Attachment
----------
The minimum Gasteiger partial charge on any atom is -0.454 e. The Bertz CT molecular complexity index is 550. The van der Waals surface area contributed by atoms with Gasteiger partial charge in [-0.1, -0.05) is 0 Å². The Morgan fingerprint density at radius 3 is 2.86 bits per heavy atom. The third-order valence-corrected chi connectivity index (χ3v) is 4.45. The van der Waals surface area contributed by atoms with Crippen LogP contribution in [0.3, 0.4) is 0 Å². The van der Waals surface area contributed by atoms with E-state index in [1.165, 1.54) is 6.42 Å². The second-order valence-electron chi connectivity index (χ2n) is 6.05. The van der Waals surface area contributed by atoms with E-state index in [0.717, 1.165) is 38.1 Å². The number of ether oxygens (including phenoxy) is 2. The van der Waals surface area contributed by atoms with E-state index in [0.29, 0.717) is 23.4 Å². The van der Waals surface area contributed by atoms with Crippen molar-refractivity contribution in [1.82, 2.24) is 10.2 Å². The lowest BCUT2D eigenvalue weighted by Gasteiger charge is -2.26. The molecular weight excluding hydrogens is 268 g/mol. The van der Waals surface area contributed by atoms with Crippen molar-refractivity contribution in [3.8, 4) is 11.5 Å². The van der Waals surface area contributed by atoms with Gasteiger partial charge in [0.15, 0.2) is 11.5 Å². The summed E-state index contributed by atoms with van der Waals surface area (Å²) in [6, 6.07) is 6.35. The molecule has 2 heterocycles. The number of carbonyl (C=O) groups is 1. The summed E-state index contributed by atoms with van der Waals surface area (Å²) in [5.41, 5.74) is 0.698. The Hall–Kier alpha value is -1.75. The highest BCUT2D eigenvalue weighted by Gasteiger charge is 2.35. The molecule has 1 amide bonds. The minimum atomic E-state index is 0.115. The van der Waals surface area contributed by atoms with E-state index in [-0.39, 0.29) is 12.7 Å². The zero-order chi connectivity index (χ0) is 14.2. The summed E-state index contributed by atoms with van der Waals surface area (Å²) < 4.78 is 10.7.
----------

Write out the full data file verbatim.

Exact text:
The minimum Gasteiger partial charge on any atom is -0.454 e. The Bertz CT molecular complexity index is 550. The van der Waals surface area contributed by atoms with Gasteiger partial charge in [-0.1, -0.05) is 0 Å². The Morgan fingerprint density at radius 3 is 2.86 bits per heavy atom. The third-order valence-corrected chi connectivity index (χ3v) is 4.45. The van der Waals surface area contributed by atoms with Crippen LogP contribution in [0.3, 0.4) is 0 Å². The van der Waals surface area contributed by atoms with E-state index in [1.165, 1.54) is 6.42 Å². The second-order valence-electron chi connectivity index (χ2n) is 6.05. The van der Waals surface area contributed by atoms with E-state index in [0.717, 1.165) is 38.1 Å². The number of ether oxygens (including phenoxy) is 2. The van der Waals surface area contributed by atoms with E-state index in [0.29, 0.717) is 23.4 Å². The van der Waals surface area contributed by atoms with Crippen molar-refractivity contribution in [1.82, 2.24) is 10.2 Å². The lowest BCUT2D eigenvalue weighted by Gasteiger charge is -2.26. The molecular weight excluding hydrogens is 268 g/mol. The van der Waals surface area contributed by atoms with Crippen molar-refractivity contribution in [3.8, 4) is 11.5 Å². The van der Waals surface area contributed by atoms with Gasteiger partial charge in [0.15, 0.2) is 11.5 Å². The summed E-state index contributed by atoms with van der Waals surface area (Å²) in [6, 6.07) is 6.35. The molecule has 2 heterocycles. The number of carbonyl (C=O) groups is 1. The summed E-state index contributed by atoms with van der Waals surface area (Å²) in [5.41, 5.74) is 0.698. The Hall–Kier alpha value is -1.75. The highest BCUT2D eigenvalue weighted by Gasteiger charge is 2.35. The molecule has 1 amide bonds. The minimum atomic E-state index is 0.115. The van der Waals surface area contributed by atoms with E-state index in [-0.39, 0.29) is 12.7 Å². The zero-order chi connectivity index (χ0) is 14.2. The summed E-state index contributed by atoms with van der Waals surface area (Å²) < 4.78 is 10.7.